Museum Hours:

Saturday 10-6

Sunday 12-5

Mechanical Television

Daven Television Receiver

In 1926, Daven introduced its resistance coupled amplifier, designed for high quality radio receivers. Because it used capacitive coupling, the frequency limitation of transformers was eliminated, allowing the full audio bandwidth to pass. This characteristic was important for television in order to get the maximum possible detail in the picture. 

With the introduction of television in 1928, Daven began to market their amplifier for TV use.


Daven sold receiver kits and factory assembled sets. Our receiver looks professionally made, but could have been home made by a person with electronics experience. The following chapter, from a booklet from the Trade Catalog Collection of the Henry Ford Museum in Dearborn, Michigan, describes a receiver very similar to ours. The booklet was published in 1926, so this receiver was designed for radio reception. It gives instructions for home construction.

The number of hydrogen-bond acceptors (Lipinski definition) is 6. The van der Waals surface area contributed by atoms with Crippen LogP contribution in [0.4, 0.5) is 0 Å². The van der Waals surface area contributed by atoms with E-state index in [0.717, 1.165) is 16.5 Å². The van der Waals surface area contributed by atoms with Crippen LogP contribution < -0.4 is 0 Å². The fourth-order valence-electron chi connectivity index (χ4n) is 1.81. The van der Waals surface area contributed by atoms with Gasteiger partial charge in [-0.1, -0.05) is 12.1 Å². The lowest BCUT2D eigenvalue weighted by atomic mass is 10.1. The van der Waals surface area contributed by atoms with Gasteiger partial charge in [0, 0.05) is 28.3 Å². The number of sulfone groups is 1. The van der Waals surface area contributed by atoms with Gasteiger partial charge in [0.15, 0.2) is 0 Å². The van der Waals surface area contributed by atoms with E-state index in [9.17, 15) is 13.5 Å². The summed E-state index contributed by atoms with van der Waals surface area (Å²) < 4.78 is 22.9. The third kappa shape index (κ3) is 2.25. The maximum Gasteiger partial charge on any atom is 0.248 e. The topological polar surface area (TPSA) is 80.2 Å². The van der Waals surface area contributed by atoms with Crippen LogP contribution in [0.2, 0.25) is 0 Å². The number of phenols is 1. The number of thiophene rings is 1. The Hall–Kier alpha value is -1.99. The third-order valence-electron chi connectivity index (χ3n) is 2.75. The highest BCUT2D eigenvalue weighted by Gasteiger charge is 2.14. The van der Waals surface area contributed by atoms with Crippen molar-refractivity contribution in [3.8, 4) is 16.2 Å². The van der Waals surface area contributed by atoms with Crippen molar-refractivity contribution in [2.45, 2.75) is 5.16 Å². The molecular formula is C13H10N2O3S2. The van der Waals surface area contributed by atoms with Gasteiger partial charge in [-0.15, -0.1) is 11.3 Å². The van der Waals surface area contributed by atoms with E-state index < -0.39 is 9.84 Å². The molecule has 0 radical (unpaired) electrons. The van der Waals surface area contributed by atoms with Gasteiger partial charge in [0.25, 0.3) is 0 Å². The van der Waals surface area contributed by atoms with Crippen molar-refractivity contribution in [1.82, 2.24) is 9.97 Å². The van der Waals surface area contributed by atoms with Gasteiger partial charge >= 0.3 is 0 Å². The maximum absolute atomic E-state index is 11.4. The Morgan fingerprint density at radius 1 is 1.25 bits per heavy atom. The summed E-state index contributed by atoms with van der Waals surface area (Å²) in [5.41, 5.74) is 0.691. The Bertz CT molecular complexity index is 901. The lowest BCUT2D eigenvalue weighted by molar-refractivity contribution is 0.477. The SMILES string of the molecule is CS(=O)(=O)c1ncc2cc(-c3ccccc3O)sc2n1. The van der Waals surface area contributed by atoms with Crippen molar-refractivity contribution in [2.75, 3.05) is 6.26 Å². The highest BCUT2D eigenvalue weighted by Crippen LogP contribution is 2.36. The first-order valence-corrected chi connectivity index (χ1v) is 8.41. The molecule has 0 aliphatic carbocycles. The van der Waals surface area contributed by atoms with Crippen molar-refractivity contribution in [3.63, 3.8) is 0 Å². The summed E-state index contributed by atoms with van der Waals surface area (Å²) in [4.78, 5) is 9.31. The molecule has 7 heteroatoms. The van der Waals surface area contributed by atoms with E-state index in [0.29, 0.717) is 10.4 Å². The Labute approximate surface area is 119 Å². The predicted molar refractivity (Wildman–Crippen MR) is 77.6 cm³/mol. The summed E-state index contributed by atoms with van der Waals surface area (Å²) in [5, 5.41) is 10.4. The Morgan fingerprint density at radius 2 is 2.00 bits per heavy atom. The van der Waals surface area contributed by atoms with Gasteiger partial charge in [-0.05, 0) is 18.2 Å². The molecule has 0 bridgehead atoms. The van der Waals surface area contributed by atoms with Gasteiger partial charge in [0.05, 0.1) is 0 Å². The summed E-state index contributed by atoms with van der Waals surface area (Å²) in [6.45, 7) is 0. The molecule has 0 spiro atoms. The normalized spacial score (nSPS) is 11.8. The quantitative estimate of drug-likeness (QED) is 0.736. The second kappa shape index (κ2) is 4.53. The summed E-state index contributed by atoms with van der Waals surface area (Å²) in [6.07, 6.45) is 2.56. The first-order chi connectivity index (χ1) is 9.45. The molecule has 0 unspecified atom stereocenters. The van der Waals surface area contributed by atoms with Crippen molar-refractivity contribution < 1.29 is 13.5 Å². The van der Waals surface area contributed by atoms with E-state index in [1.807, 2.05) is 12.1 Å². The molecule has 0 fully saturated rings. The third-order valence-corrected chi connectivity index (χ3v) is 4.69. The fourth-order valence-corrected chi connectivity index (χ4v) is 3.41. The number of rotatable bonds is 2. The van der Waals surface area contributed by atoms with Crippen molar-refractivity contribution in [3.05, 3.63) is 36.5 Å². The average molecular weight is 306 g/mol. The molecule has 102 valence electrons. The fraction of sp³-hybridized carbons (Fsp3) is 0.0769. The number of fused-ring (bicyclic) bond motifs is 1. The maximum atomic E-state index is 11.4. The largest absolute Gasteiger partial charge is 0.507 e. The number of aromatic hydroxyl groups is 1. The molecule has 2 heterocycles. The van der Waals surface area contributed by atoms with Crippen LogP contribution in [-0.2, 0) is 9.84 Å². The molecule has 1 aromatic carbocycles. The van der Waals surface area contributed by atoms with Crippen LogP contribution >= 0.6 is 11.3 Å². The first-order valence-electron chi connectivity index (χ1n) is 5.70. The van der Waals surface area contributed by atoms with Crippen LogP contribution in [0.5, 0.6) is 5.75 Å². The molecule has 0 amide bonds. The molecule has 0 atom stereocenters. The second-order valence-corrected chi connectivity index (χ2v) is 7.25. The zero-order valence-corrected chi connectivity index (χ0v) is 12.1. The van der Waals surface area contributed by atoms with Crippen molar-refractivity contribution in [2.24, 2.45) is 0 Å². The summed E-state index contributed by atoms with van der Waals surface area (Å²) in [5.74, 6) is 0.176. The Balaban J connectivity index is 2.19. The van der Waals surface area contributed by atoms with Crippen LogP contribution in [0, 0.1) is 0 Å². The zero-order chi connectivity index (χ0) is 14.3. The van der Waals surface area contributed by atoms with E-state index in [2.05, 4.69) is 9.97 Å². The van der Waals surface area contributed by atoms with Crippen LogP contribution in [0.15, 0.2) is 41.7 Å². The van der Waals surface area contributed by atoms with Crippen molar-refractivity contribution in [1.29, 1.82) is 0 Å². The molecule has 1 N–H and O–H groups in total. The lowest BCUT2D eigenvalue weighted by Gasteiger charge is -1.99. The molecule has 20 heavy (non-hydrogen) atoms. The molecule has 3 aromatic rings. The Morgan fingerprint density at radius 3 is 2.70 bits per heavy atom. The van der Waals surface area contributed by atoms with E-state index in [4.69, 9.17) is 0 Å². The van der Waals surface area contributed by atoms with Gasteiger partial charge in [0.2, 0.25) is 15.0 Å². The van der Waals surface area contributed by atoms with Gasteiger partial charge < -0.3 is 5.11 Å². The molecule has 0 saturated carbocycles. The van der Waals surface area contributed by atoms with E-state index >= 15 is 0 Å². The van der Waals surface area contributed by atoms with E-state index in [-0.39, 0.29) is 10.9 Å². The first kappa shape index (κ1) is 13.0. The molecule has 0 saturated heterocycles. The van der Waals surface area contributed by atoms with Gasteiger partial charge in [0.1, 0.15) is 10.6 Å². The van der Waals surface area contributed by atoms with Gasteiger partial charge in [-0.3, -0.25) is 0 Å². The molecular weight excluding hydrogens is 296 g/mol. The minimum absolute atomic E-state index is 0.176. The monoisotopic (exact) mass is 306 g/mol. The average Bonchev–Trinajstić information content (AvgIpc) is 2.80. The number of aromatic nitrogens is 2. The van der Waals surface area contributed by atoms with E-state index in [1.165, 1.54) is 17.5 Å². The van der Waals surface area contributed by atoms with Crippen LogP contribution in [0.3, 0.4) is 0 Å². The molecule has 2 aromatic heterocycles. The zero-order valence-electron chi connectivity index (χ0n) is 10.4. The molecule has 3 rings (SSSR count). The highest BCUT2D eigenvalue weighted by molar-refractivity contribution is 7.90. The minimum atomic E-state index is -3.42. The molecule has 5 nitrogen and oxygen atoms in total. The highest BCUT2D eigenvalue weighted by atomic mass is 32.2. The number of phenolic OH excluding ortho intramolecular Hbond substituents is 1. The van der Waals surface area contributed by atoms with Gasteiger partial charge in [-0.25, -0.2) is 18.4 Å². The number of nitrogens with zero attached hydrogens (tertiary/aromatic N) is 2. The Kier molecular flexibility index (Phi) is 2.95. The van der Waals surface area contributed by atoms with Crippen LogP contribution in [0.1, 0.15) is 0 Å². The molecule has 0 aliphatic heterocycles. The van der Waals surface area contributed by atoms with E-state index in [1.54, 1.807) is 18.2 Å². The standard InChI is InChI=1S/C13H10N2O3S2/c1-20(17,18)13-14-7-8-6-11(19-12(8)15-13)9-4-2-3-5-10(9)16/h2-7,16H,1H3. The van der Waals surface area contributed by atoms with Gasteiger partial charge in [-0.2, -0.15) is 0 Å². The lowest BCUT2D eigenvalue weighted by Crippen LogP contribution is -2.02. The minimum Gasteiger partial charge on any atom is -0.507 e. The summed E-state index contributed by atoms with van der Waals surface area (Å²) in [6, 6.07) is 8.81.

Our receiver is very similar, but has a contrast control at the point that the neon tube was connected.